And there's also ##\gamma^{\mu} (1 - \gamma^{5})## sandwiched in the middle... The ##(1 - \gamma^{5})## ensures we just deal with the left-handed part of the field it acts on I think, (##\psi_{L} = (\frac{1 - \gamma^{5}}{2}) \psi##, not obvious to me how that equation works but for now I'll just believe it)... and that just leaves the ##\gamma^{\mu}## in there, which I'm not sure of the significance of?
     

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  18. Jun 19, 2015 #17

    fzero

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    These are complex fields so typically ##\psi_e^\dagger## would have a creation operator for the electron and an annihilation operator for the antielectron. ##\psi_\nu## would create antineutrinos and annihilate neutrinos.

    Similarly the ##W^-## field annihilates ##W^-## bosons and creates ##W^+##. So ## J^+ W^- ## describes processes like ##e^+\nu_e\rightarrow W^+## or ##W^-\rightarrow e^-\bar{\nu}_e##. The Hermitian conjugate term ##J^- W^+## leads directly to the other combinations.

    The ##\gamma^\mu## is forced by Lorentz invariance because of the 4-vector index on the gauge field. It is also tied by the gauge invariance to the ##\gamma^\mu## that appears in the fermion kinetic term.
     
  19. Jun 20, 2015 #18
    OK thanks for that. One other thing I'm wondering is regarding getting to expressions for ##W^{\pm}## from ##\sigma^{\pm}##. I'm aware that the gauge field ##W_{\mu}## can be expressed as linear combinations of the generators: ##W_{\mu} = \sum^{3}_{i=1} W^{i}_{\mu}\sigma_{i}## but it's not clear to me how to get to

    [itex]W^{+} = \frac{1}{\sqrt{2}} (W_{\mu}^{1} - iW_{\mu}^{2}) \hspace{1 cm} W^{-} = \frac{1}{\sqrt{2}} (W_{\mu}^{1} + iW_{\mu}^{2})[/itex]
    from
    [itex]\sigma^{+} = \frac{1}{2} (\sigma^{1} + i\sigma^{2}) \hspace{1 cm} \sigma^{-} = \frac{1}{2} (\sigma^{1} - i\sigma^{2})[/itex]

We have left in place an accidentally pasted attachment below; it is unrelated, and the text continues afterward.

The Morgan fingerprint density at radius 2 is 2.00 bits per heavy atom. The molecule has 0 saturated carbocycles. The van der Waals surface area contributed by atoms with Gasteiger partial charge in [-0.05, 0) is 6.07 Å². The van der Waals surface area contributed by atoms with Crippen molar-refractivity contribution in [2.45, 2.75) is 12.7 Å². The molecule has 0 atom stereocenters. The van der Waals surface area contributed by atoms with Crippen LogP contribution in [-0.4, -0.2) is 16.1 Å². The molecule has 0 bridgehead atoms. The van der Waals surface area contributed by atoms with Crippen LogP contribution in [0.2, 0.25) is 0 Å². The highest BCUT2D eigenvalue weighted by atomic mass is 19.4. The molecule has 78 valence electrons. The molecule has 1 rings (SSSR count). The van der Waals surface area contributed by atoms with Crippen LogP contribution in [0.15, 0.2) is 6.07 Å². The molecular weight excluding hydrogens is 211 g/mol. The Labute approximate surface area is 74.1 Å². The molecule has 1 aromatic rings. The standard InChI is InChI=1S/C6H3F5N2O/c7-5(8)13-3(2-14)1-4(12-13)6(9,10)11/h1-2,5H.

Also, something I forgot to ask earlier - I notice that in post #7 you stated the ##W_{\mu}## was a 2x2 matrix, yet the gauge bosons are referred to as vector bosons so I would have expected a row or column vector?
     
    Last edited: Jun 20, 2015
  20. Jun 20, 2015 #19

    fzero

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    The map

    $$ \frac{\sigma_i}{2} \mathbf {V}^i = \frac{1}{2} \begin{pmatrix} V^3 & V^1 - iV^2 \\ V^1 + iV^2 & - V^3 \end{pmatrix} \equiv \mathbf{V}$$

    is precisely an isomorphism between real 3-vectors and complex traceless Hermitian 2x2 matrices. The price of this transformation is that the ##su(2)## algebra now acts on ##V## with the adjoint action:

    $$ [ U , \mathbf{V} ] = \mathbf{V}'. $$

    You gave expressions for ##\sigma^\pm## above, so we can see explicitly that

    $$\begin{split} \sigma^+ \mathbf{V} & = \frac{1}{2} \begin{pmatrix} V^1 + iV^2 & - V^3 \\ 0 & 0 \end{pmatrix}, \\
    \sigma^- \mathbf{V} & = \frac{1}{2} \begin{pmatrix}0 & 0 \\ V^3 & V^1 - iV^2 \end{pmatrix}. \end{split}$$

    Therefore

    $$ V^1 \pm iV^2 = 2 \text{Tr} ( \sigma^\pm \mathbf{V}).$$

    You can convert this into an expression for ##W^\pm## depending on your convention for the definition of ##W^\pm## (there's a factor of ##\sqrt{2}## involved in the one that I used before).